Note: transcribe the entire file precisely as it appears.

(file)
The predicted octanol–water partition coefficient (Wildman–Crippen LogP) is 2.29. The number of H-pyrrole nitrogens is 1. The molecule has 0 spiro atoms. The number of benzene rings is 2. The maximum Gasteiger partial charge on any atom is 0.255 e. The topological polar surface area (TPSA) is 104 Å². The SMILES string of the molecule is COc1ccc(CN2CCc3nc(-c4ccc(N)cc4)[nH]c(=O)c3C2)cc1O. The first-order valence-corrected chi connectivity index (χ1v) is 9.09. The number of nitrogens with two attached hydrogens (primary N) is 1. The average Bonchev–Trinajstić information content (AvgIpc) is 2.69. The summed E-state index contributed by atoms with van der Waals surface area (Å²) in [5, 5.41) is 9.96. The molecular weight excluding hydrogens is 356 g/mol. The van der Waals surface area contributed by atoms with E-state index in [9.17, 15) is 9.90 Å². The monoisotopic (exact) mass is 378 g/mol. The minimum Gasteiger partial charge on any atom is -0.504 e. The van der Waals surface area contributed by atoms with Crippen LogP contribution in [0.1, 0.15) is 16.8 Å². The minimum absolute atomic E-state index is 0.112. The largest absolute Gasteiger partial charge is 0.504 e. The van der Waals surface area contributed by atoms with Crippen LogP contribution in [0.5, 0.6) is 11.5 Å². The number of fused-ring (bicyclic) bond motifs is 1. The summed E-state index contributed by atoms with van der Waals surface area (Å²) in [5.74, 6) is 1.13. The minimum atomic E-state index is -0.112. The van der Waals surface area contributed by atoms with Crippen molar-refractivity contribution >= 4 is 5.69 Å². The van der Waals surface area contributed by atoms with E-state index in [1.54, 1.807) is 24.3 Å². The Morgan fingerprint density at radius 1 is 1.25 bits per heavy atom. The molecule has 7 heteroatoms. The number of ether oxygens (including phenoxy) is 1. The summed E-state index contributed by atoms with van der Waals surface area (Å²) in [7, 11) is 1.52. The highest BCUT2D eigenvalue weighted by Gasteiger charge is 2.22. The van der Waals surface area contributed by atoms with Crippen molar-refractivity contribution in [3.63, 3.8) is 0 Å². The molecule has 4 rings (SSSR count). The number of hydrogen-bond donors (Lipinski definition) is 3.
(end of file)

The predicted octanol–water partition coefficient (Wildman–Crippen LogP) is 2.29. The number of H-pyrrole nitrogens is 1. The molecule has 0 spiro atoms. The number of benzene rings is 2. The maximum Gasteiger partial charge on any atom is 0.255 e. The topological polar surface area (TPSA) is 104 Å². The SMILES string of the molecule is COc1ccc(CN2CCc3nc(-c4ccc(N)cc4)[nH]c(=O)c3C2)cc1O. The first-order valence-corrected chi connectivity index (χ1v) is 9.09. The number of nitrogens with two attached hydrogens (primary N) is 1. The average Bonchev–Trinajstić information content (AvgIpc) is 2.69. The summed E-state index contributed by atoms with van der Waals surface area (Å²) in [5, 5.41) is 9.96. The molecular weight excluding hydrogens is 356 g/mol. The van der Waals surface area contributed by atoms with E-state index in [9.17, 15) is 9.90 Å². The monoisotopic (exact) mass is 378 g/mol. The minimum Gasteiger partial charge on any atom is -0.504 e. The van der Waals surface area contributed by atoms with Crippen LogP contribution in [0.1, 0.15) is 16.8 Å². The minimum absolute atomic E-state index is 0.112. The largest absolute Gasteiger partial charge is 0.504 e. The van der Waals surface area contributed by atoms with Crippen LogP contribution in [0.5, 0.6) is 11.5 Å². The number of fused-ring (bicyclic) bond motifs is 1. The summed E-state index contributed by atoms with van der Waals surface area (Å²) in [5.74, 6) is 1.13. The minimum atomic E-state index is -0.112. The van der Waals surface area contributed by atoms with Crippen molar-refractivity contribution >= 4 is 5.69 Å². The van der Waals surface area contributed by atoms with E-state index in [1.54, 1.807) is 24.3 Å². The Morgan fingerprint density at radius 1 is 1.25 bits per heavy atom. The molecule has 7 heteroatoms. The number of ether oxygens (including phenoxy) is 1. The summed E-state index contributed by atoms with van der Waals surface area (Å²) in [7, 11) is 1.52. The highest BCUT2D eigenvalue weighted by Gasteiger charge is 2.22. The van der Waals surface area contributed by atoms with Crippen molar-refractivity contribution in [3.63, 3.8) is 0 Å². The molecule has 4 rings (SSSR count). The number of hydrogen-bond donors (Lipinski definition) is 3.